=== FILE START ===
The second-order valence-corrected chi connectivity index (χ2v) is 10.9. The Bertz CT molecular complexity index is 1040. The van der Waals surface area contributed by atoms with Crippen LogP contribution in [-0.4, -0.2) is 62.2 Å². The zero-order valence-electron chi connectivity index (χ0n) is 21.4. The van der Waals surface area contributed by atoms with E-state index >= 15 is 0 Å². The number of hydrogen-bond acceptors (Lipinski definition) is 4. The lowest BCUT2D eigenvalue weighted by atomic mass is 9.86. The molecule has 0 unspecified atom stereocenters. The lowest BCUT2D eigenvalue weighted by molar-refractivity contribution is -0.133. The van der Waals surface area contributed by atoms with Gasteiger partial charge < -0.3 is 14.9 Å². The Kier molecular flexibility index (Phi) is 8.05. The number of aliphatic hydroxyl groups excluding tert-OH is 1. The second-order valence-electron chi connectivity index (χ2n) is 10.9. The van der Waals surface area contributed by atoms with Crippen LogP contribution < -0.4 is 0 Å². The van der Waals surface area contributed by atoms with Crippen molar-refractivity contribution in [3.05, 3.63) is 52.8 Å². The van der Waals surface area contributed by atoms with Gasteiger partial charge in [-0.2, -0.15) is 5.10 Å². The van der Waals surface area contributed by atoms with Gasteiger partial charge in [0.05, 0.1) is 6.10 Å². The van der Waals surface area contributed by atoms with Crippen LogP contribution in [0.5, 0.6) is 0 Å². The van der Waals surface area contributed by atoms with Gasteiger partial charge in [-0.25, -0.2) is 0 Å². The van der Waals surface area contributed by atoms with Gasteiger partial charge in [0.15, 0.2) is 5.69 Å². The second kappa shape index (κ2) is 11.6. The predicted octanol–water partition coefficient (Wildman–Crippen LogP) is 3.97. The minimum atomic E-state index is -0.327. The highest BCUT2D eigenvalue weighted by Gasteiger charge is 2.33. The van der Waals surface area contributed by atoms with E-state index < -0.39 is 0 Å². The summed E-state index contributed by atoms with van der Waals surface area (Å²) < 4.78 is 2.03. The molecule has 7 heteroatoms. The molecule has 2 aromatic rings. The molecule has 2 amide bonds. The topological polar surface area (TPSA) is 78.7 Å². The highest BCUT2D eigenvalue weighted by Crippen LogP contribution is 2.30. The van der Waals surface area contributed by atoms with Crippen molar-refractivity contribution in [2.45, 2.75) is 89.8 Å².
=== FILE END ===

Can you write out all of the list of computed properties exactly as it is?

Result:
The second-order valence-corrected chi connectivity index (χ2v) is 10.9. The Bertz CT molecular complexity index is 1040. The van der Waals surface area contributed by atoms with Crippen LogP contribution in [-0.4, -0.2) is 62.2 Å². The zero-order valence-electron chi connectivity index (χ0n) is 21.4. The van der Waals surface area contributed by atoms with E-state index >= 15 is 0 Å². The number of hydrogen-bond acceptors (Lipinski definition) is 4. The lowest BCUT2D eigenvalue weighted by atomic mass is 9.86. The molecule has 0 unspecified atom stereocenters. The lowest BCUT2D eigenvalue weighted by molar-refractivity contribution is -0.133. The van der Waals surface area contributed by atoms with Gasteiger partial charge < -0.3 is 14.9 Å². The Kier molecular flexibility index (Phi) is 8.05. The number of aliphatic hydroxyl groups excluding tert-OH is 1. The second-order valence-electron chi connectivity index (χ2n) is 10.9. The van der Waals surface area contributed by atoms with Crippen LogP contribution < -0.4 is 0 Å². The van der Waals surface area contributed by atoms with Crippen molar-refractivity contribution in [3.05, 3.63) is 52.8 Å². The van der Waals surface area contributed by atoms with Gasteiger partial charge in [-0.2, -0.15) is 5.10 Å². The van der Waals surface area contributed by atoms with Gasteiger partial charge in [0.05, 0.1) is 6.10 Å². The van der Waals surface area contributed by atoms with Crippen LogP contribution in [0.5, 0.6) is 0 Å². The van der Waals surface area contributed by atoms with Gasteiger partial charge in [-0.25, -0.2) is 0 Å². The van der Waals surface area contributed by atoms with Gasteiger partial charge in [0.15, 0.2) is 5.69 Å². The second kappa shape index (κ2) is 11.6. The predicted octanol–water partition coefficient (Wildman–Crippen LogP) is 3.97. The minimum atomic E-state index is -0.327. The highest BCUT2D eigenvalue weighted by Gasteiger charge is 2.33. The van der Waals surface area contributed by atoms with E-state index < -0.39 is 0 Å². The summed E-state index contributed by atoms with van der Waals surface area (Å²) < 4.78 is 2.03. The molecule has 7 heteroatoms. The molecule has 2 aromatic rings. The molecule has 2 amide bonds. The topological polar surface area (TPSA) is 78.7 Å². The highest BCUT2D eigenvalue weighted by Crippen LogP contribution is 2.30. The van der Waals surface area contributed by atoms with Crippen molar-refractivity contribution in [2.45, 2.75) is 89.8 Å².